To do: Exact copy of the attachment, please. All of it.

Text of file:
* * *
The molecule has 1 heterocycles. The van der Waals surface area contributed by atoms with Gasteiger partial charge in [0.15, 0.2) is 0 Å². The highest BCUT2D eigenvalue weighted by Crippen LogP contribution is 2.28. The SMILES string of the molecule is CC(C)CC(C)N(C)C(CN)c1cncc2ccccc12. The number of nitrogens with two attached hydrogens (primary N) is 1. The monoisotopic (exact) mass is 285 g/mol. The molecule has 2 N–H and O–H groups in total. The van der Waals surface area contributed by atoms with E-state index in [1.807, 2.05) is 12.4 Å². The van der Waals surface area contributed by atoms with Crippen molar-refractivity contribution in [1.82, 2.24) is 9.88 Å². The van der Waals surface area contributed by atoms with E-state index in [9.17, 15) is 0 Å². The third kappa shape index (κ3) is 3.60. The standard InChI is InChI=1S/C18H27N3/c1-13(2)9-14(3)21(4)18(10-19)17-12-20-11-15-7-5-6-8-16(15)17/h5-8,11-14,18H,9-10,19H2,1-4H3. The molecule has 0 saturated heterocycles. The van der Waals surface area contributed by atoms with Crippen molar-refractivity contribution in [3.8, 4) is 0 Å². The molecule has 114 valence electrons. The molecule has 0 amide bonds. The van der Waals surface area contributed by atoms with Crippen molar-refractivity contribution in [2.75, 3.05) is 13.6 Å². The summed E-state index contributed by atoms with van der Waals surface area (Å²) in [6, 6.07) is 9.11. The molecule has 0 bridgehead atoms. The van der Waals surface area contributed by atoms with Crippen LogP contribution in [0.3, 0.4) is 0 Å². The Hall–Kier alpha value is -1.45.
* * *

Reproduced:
The molecule has 1 heterocycles. The van der Waals surface area contributed by atoms with Gasteiger partial charge in [0.15, 0.2) is 0 Å². The highest BCUT2D eigenvalue weighted by Crippen LogP contribution is 2.28. The SMILES string of the molecule is CC(C)CC(C)N(C)C(CN)c1cncc2ccccc12. The number of nitrogens with two attached hydrogens (primary N) is 1. The monoisotopic (exact) mass is 285 g/mol. The molecule has 2 N–H and O–H groups in total. The van der Waals surface area contributed by atoms with E-state index in [1.807, 2.05) is 12.4 Å². The van der Waals surface area contributed by atoms with Crippen molar-refractivity contribution in [1.82, 2.24) is 9.88 Å². The van der Waals surface area contributed by atoms with E-state index in [9.17, 15) is 0 Å². The third kappa shape index (κ3) is 3.60. The standard InChI is InChI=1S/C18H27N3/c1-13(2)9-14(3)21(4)18(10-19)17-12-20-11-15-7-5-6-8-16(15)17/h5-8,11-14,18H,9-10,19H2,1-4H3. The molecule has 0 saturated heterocycles. The van der Waals surface area contributed by atoms with Crippen molar-refractivity contribution in [3.8, 4) is 0 Å². The molecule has 114 valence electrons. The molecule has 0 amide bonds. The van der Waals surface area contributed by atoms with Crippen molar-refractivity contribution in [2.75, 3.05) is 13.6 Å². The summed E-state index contributed by atoms with van der Waals surface area (Å²) in [6, 6.07) is 9.11. The molecule has 0 bridgehead atoms. The van der Waals surface area contributed by atoms with Crippen LogP contribution in [0.3, 0.4) is 0 Å². The Hall–Kier alpha value is -1.45.